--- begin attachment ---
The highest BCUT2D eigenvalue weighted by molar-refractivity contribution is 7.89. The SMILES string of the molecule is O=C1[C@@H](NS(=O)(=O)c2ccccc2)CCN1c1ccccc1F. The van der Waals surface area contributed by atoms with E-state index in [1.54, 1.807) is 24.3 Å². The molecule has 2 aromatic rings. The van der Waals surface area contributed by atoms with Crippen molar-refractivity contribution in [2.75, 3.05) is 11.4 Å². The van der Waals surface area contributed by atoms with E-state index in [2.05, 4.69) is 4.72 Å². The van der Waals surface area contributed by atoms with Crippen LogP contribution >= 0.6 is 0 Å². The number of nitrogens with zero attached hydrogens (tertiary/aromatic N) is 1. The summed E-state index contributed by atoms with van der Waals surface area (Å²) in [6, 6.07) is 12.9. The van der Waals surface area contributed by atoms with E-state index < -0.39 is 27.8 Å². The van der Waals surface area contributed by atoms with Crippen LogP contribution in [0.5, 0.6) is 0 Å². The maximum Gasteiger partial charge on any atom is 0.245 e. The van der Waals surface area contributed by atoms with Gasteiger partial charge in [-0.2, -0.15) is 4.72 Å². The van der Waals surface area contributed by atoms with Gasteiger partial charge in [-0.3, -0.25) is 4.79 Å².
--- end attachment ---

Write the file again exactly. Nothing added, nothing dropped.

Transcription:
The highest BCUT2D eigenvalue weighted by molar-refractivity contribution is 7.89. The SMILES string of the molecule is O=C1[C@@H](NS(=O)(=O)c2ccccc2)CCN1c1ccccc1F. The van der Waals surface area contributed by atoms with E-state index in [1.54, 1.807) is 24.3 Å². The molecule has 2 aromatic rings. The van der Waals surface area contributed by atoms with Crippen molar-refractivity contribution in [2.75, 3.05) is 11.4 Å². The van der Waals surface area contributed by atoms with E-state index in [2.05, 4.69) is 4.72 Å². The van der Waals surface area contributed by atoms with Crippen LogP contribution >= 0.6 is 0 Å². The number of nitrogens with zero attached hydrogens (tertiary/aromatic N) is 1. The summed E-state index contributed by atoms with van der Waals surface area (Å²) in [6, 6.07) is 12.9. The van der Waals surface area contributed by atoms with E-state index < -0.39 is 27.8 Å². The van der Waals surface area contributed by atoms with Crippen LogP contribution in [0.5, 0.6) is 0 Å². The maximum Gasteiger partial charge on any atom is 0.245 e. The van der Waals surface area contributed by atoms with Gasteiger partial charge in [-0.2, -0.15) is 4.72 Å². The van der Waals surface area contributed by atoms with Gasteiger partial charge in [-0.3, -0.25) is 4.79 Å².